Josh: "Before our producers got the rights, I'm sure it had been on the studio's mind for a while because it was so revered in its original form. It lended itself to be remade with the technical advances of today and the way action movies are shot, it seemed like the perfect sort of vehicle to improve upon what the original had done so well already. Like a lot of your readers, the producers were diehard fans and the idea of being part of a new Red Dawn was really attractive to them."
UTR: How did you prepare for all the action in the picture?
Josh: "I had six weeks with Navy SEALs for the physical training with a guy named Logan Hood and then I had a week of Marine boot camp with the rest of the cast. We were in Simi Valley CA in an old, broken-down paintball town and we were shooting high-powered BB guns and learning different strategies and techniques. It was nine Wolverines against three Marines and it could've been 30 of us against them and it wouldn't have made a difference because we stood no chance."
UTR: What was the 2 1/2 year delay after you finished production like for you?
Josh: "It was challenging. You always go through some anxiety after you finish a film because there's a year of post-production. I was really confident in the film so I knew that in the right hands it would have its days. There were definitely a couple of dog days in April 2011 when I was like, 'Man, I really hope this thing comes out.'"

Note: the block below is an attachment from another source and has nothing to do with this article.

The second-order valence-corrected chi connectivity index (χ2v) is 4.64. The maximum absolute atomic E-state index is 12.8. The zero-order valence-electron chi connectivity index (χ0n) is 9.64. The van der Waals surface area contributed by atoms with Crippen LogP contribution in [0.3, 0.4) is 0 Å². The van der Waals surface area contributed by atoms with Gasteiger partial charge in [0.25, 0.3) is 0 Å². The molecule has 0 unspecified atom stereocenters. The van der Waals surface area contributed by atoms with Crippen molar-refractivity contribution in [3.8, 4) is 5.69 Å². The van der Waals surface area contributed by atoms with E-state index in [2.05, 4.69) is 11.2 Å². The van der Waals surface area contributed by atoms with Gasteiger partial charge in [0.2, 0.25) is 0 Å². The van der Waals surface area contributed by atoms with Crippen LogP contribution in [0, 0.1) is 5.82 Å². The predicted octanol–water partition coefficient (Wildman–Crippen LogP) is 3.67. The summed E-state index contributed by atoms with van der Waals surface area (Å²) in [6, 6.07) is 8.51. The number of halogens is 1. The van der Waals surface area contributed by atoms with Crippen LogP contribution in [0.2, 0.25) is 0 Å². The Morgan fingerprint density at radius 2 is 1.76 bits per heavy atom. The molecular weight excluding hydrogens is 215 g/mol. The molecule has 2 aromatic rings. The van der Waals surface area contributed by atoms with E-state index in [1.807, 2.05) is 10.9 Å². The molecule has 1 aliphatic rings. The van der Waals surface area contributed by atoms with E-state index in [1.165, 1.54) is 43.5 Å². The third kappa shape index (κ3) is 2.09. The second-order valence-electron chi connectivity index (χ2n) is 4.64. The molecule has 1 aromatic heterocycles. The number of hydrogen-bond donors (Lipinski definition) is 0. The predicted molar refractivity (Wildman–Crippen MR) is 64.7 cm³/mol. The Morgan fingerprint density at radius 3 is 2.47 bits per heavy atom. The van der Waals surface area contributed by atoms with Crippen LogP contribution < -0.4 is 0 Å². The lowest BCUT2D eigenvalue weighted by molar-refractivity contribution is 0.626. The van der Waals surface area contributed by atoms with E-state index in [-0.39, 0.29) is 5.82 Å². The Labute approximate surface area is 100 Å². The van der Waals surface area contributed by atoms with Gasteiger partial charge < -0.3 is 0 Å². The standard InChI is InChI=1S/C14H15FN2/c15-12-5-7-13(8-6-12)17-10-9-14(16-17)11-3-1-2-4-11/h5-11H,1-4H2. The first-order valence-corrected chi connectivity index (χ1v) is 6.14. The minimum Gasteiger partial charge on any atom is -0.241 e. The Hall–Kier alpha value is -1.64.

UTR: How much work was involved for you after the producers decided that the Chinese invaders were now Korean?
Josh: "We didn't do any reshoots. Anything that's changed with the enemy is purely from a digital standpoint in changing flags and certain coloring to insignia. And, obviously, the overdubbing of the Korean language for the main General in the the film."
UTR: Were you ever afraid the film wasn't going to be released?
Josh: "I think there was a lot of challenges. The producers and filmmaker lived with the possibility every day. for me as well it was like, "It's time for this to come out. I worked on it for six months of training but they worked on it for two years. I felt like they really deserved for this thing to be seen."
UTR: What do you have to say to people who hate the idea of a remake?
Josh: "This movie falls victim to 'contempt prior to investigation.' A lot of people had preconceived notions or thought there was a huge political bent with the film or that it was saying something that it wasn't. Once people see it, they understand what it truly is, which is a throwback action blockbuster film that's escapism. I knew that if people watched it in that respect, it wouldn't warrant as much controversy."
So, Red Dawn remake. If you grew up watching Nickelodeon, Josh Peck is going to blow your mind here. He wasn't an obvious choice for this movie and he looks totally convincing next to Chris Hemsworth. The screening here in Atlanta was full of young kids who've never heard of the original and they loved the movie, especially all the explosions that far outstrip anything from the original. There's a twist on the deer blood ritual scene that functions as a defiant raised middle finger to anyone who dares question their right to remake a classic.
If you think remaking Red Dawn is the equivalent of trying to remake The Godfather, you might want to stay home. If you're too young for the original and need to slip out of the house over the holidays for an action fix, this one should definitely do the trick.